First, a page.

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Donald Sutherland as John Bell
Sissy Spacek as Lucy Bell
Rachel Hurd-Wood as Betsy Bell
James D'Arcy as Richard Powell
Matthew Marsh as James Johnston
Thom Fell as John Jr.
Sam Alexander as Joshua Gardner
Gaye Brown as Kate Batts
Zoe Thorne as Theny Thorne
Miquel Brown as Chloe
Shauna Shim as Anky
Directed by Courtney Solomon
After a satisfactory number of chills and scares, this "true to life" supernatural thriller grinds to an abrupt halt with a disappointing twist and an even more pointless epilogue.
Between 1818 and 1820, the Bell family of Red River, Tennessee were haunted by a ghost that focused mainly on their teen daughter Betsy (Rachel Hurd-Wood). As her parents (Sissy Spacek, Donald Sutherland) and acquaintances try to find ways of exorcising the house of the ghost, the situation only got worse, leading to a fatal conclusion to the sad tale.
Despite all of the horror movies out in the last few months, many of them have lost sight of how to really scare an audience, instead opting for blood, gore and violence to get a reaction. That isn't the case with this loose adaptation of Brent Monahan's "The Bell Witch: An American Haunting," which documented a real case of a spiritual haunting that actually wound up with someone dead.
The film starts with a teen girl being chased through the woods by some entity, setting the tone for a movie, which mostly takes place in a flashback to almost two centuries earlier. The Bell family are suffering personal hardships after being disgraced due to a land dispute, and the plaintiff, a woman rumored to be a witch, is so unhappy with the court's decision that she puts a curse on the family. It doesn't take long before they're experiencing strange occurrences from phantom wolves to visitations from evil spirits who have set their sights on their young daughter Betsy. Everything they try to do to exorcise these malicious ghosts to no avail, as every time nighttime comes, the attacks escalate.
"An American Haunting" is a good old-fashioned ghost story full of suspense and real scares along the lines of movies like "Poltergeist", "The Others" or even last year's "The Exorcism of Emily Rose." The references to a well-documented historical haunting adds a bit more credibility, forcing you to suspend your disbelief of whether spirits or ghosts might actually exist. Setting a ghost story in this time period and setting may seem a bit strange at first, especially since it's a bitter reminder of M. Night Shyamalan's "The Village," which can't be a good thing. Fortunately, you're too busy being frightened by the almost non-top scares to really be distracted by the often cheesy 19th Century dialogue.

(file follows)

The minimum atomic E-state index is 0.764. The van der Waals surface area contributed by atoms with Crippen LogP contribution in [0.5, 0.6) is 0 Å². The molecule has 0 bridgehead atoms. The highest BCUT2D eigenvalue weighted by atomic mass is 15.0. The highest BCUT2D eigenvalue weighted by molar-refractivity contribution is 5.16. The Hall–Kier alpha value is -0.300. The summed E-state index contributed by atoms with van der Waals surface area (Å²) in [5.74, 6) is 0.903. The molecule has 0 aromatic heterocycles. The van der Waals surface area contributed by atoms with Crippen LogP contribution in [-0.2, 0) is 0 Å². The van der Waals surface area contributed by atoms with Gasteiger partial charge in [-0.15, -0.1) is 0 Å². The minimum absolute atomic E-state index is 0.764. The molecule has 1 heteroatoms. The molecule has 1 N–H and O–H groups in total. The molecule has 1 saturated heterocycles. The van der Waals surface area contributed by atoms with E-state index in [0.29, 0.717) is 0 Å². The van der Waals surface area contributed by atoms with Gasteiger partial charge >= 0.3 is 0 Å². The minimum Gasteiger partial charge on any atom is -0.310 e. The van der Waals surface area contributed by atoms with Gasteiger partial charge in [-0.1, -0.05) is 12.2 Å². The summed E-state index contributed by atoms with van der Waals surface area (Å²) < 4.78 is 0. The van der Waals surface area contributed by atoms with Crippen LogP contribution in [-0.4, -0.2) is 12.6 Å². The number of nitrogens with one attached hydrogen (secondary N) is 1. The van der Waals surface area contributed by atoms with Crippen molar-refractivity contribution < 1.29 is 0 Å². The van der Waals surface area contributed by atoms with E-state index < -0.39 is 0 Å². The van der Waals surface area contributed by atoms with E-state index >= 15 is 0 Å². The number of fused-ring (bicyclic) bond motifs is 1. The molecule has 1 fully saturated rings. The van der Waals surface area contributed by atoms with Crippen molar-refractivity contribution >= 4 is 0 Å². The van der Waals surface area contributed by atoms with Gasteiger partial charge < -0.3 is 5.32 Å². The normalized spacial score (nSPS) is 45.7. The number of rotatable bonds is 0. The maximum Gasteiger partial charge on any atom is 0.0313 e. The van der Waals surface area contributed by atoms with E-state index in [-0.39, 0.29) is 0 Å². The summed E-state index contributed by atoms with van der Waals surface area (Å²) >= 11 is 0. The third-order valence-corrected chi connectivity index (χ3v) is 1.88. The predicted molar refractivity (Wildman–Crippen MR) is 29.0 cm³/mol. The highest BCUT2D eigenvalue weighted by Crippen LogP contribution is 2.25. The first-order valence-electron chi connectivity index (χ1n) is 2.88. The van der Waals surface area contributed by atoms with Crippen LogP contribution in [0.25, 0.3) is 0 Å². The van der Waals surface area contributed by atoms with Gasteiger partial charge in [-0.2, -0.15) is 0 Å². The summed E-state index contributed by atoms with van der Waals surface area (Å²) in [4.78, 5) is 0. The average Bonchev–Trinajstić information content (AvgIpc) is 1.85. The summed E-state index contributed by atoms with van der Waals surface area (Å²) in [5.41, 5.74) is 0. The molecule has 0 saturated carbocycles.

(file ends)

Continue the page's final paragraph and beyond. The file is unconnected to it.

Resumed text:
Once it gets going, the film is pretty intense, and while there's a good chance those watching won't have any idea what's going on, it just makes the scares more jarring. Avoiding any true blood or gore, the mostly practical effects aren't that great, obviously done on a very low budget. The actual ghost looks pretty bad, which is too bad, since the film is technically impressive otherwise, from the sweeping camera shots to the terrific sets and music, which effectively sets a creepy tone for the action. At one point, the Bells try to escape the farm with Betsy in a horse-drawn carriage, but the spirits are having none of it, leading to one of the movie's most striking moments with a stunt that really isn't like anything we've seen in a horror movie.
It's always great to see this sort of scarefest cast with strong veteran actors able to bring a true sense of drama and tension to the film, and in that sense, you can't do much better than Donald Sutherland and Sissy Spacek. Spacek mostly spends the movie walking through dark corridors with a candle acting frightened, and while it is fairly spooky, it doesn't come close to the physical torment that Sutherland and actress Rachel Hurd-Wood—she played Wendy in the recent version of "Peter Pan"—have to endure.
The problem is that after an hour of being convinced that the ghosts and evil spirits, which terrorized the Bell family, may have actually existed, the movie delivers a twist, presumably taken from the book, which pretty much debunks everything we just saw. Before this new idea can be explored any further, we're transported back into the modern day and the movie just abruptly ends. With such a big revelation, one would expect a bit more dissertation or explanation, especially after such a confusing ride.
It's nice to see that director Courtney Solomon doesn't subscribe to the "longer is better" theorem, but a bit of exposition and character-building would have done wonders at making what was just an okay chiller much better. As it is, the modern day stuff is just a red herring, which does nothing to enhance the story and everything to ruin all of the earlier efforts.
The Bottom Line:
An American Haunting could have honestly been a great horror film with its fast paced chills and thrills and competent cast, but the ending is handled so poorly that you forget how much you might have enjoyed the rest of the movie.